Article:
Barbara Joe graciously invited me to submit tab for the April 2012 newsletter of the NGFDA.
As an instructor of mountain dulcimer and director of the Memphis Dulcimer & Folk Gathering, I play and present tablature
from a fairly wide background of musical genres. However, my very favorite music is traditional old time
American fiddle tunes and songs. So when when deciding on a tune for the club, I chose a tune that I thought
the club members would easily be able to play but that might also contain challenging elements for some.
As mountain dulcimer players, we have a tendency to fall into the rut of playing almost exclusively in the key
of D, no matter the key in which the song may have originally been written. But old time fiddle players
pride themselves on knowing the original key of all the tunes and play in C, G, D, A at the drop of a hat. I
chose the tune Barlow Knife in large part because I like the tune, but also because it is a "G tune" -- meaning
a fiddle player would never consider playing it in any key except G because that is the key in which it was written.
While originally developed in England
in the 1600s, the barlow knife is considered the all-American pocket knife. George Washington carried a
barlow. Mark Twain referred to barlows in Tom Sawyer and Huckleberry Finn in 1876. The
small pocket on Levi's jeans (where I now keep my picks) used to be called the barlow pocket. Presumably,
the composer of this tune enjoyed his own barlow knife so well that he wrote a tune for it.
If you have not tried re-tuning
your dulcimer, this is a great way to start. Re-tuning to the key of G from the popular DAD tuning is very
simple -- lower the middle string from A down to G. (If you play in DAA, you will need to lower the middle
string from the note of A to G and the melody string up from A to
D.) This tuning provides nice drones that allow you to play on the melody string only without chording
(unless you want to add chords, of course). Barlow Knife is a peppy tune, but because it was intended to
be played for dances, there is no need to rush the tune. The tune has three parts, and, as with most fiddle
tunes, it is played AABBCC.
As a side note, the DGD tuning is referred to as the "reverse Ionian"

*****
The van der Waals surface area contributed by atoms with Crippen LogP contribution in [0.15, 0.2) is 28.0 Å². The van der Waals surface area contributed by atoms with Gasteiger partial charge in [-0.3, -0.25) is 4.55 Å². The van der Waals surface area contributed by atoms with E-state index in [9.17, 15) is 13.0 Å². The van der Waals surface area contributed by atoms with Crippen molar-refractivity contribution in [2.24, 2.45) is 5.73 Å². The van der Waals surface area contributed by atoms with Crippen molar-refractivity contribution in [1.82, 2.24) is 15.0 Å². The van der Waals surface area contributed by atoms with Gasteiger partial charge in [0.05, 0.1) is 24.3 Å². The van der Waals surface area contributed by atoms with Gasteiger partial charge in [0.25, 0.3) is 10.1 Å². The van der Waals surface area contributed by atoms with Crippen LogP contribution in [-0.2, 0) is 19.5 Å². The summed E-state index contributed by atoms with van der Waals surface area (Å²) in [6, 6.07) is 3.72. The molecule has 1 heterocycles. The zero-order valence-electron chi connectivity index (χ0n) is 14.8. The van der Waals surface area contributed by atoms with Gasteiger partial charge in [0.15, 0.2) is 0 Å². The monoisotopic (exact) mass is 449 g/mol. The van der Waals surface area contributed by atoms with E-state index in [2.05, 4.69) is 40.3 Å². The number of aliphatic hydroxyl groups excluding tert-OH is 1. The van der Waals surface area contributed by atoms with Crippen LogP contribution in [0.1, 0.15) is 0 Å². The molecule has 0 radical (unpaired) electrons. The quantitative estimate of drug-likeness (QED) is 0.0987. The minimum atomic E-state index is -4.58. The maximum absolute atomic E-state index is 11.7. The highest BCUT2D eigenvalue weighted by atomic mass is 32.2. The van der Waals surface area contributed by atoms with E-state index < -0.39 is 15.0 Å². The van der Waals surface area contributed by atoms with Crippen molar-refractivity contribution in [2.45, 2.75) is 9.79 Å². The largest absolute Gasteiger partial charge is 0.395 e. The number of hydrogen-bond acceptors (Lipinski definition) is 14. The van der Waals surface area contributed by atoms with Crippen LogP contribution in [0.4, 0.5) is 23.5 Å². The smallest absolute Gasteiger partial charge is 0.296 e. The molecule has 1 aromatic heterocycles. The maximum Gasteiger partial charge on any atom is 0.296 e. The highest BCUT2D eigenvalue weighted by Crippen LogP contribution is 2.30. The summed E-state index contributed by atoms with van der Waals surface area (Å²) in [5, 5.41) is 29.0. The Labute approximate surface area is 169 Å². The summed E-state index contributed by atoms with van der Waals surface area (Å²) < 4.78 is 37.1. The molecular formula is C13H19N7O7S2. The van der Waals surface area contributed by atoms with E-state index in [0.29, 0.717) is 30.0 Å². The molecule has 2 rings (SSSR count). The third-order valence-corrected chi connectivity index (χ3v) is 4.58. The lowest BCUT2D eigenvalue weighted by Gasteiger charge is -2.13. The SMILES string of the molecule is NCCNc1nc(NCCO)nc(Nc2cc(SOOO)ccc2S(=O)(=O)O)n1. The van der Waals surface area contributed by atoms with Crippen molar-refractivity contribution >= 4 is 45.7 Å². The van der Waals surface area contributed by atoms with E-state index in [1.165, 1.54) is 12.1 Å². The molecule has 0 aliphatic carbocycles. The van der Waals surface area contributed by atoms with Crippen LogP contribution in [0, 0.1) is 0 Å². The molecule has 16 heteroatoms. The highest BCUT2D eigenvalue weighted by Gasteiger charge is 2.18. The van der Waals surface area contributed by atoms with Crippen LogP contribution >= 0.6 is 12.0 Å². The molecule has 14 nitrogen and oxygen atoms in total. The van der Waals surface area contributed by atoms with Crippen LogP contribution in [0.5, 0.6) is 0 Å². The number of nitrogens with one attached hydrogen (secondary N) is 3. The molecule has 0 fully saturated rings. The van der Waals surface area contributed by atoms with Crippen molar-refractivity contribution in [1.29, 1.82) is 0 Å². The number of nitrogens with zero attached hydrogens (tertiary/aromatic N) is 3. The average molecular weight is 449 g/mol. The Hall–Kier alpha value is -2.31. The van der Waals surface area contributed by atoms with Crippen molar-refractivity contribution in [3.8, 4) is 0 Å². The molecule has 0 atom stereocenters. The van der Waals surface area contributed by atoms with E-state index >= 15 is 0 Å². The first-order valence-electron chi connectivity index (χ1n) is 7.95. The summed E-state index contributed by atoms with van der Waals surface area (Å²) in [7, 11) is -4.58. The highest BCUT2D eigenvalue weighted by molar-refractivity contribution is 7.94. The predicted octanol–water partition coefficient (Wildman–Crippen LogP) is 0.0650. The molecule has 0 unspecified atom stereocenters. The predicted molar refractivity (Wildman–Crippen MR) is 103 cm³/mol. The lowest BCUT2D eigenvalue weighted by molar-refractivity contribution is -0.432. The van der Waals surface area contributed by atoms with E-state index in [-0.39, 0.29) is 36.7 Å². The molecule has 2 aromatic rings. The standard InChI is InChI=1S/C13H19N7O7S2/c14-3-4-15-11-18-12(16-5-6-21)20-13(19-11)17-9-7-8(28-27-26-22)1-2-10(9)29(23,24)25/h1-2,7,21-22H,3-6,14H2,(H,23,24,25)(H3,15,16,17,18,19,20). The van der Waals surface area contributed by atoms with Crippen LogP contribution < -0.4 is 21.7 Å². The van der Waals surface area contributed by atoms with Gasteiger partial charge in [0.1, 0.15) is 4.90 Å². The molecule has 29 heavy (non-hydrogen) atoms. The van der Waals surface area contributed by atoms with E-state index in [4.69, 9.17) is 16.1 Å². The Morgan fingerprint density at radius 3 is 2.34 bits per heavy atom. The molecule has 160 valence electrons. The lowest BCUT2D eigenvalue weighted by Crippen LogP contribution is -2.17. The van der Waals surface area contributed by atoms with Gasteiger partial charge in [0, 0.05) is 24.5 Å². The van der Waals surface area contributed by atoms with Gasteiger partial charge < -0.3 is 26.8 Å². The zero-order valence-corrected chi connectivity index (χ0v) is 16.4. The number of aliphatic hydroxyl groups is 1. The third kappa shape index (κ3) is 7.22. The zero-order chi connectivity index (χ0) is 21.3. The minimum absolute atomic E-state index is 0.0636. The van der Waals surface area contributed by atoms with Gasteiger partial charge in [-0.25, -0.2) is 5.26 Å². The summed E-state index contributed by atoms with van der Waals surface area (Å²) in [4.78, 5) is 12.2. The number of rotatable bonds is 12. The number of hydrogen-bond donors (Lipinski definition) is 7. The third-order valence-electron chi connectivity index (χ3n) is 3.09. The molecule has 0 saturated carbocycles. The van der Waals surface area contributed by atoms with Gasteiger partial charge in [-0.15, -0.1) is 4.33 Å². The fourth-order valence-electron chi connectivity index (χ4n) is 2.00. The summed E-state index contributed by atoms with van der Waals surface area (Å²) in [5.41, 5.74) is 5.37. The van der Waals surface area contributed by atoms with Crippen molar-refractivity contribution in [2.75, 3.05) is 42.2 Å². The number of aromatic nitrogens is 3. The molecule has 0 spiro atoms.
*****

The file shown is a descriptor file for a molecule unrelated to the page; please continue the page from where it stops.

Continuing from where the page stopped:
mode. If you have tablature that is written for DAA (the Ionian mode), you can play the melody line of
your DAA tab (not chord positions on the middle or bass strings) in the DGD tuning, and you will be playing those same songs
in the key of G.
I realize that the tune Barlow Knife may be new to many people,
so I am posting the tablature and sound here, so that you can hear the tune. There will be a slow version
so that you can clearly hear the tune as you learn and a faster version to play along with after you have become familiar
with the tune.
Click here for tab and audio of Barlow Knife.
Below is a link to a fingerpicked arrangement of Southwind. The
arrangement is for my introductory fingerpicking class and is designed to incorporate a variety of techniques, including
hammer-ons, pull-offs, brushes and pinches.
I love old time music and the droning sound of the strings
on fiddle tunes played on the mountain dulcimer. On Dancin' Dan, I am playing on an older (circa 1970) 5-string
dulcimer tuned DADaa.
Listen to Dancin' Dan
Click on the song titles below to hear a recording of Lee Cagle playing the mountain dulcimer
and to see tablature for the song. Enjoy listening, or play along. I play the songs at a moderate speed
so that you can hear the tune and play along with me if you would like.
For Gray Cat, I am tuned to DAD and start at the 4th fret.
Did you know that in the book "I
Spy Christmas -- A Book of Picture Riddles" on page 12 in the upper left corner of the toy store window there is a teardrop
It's never to early to practice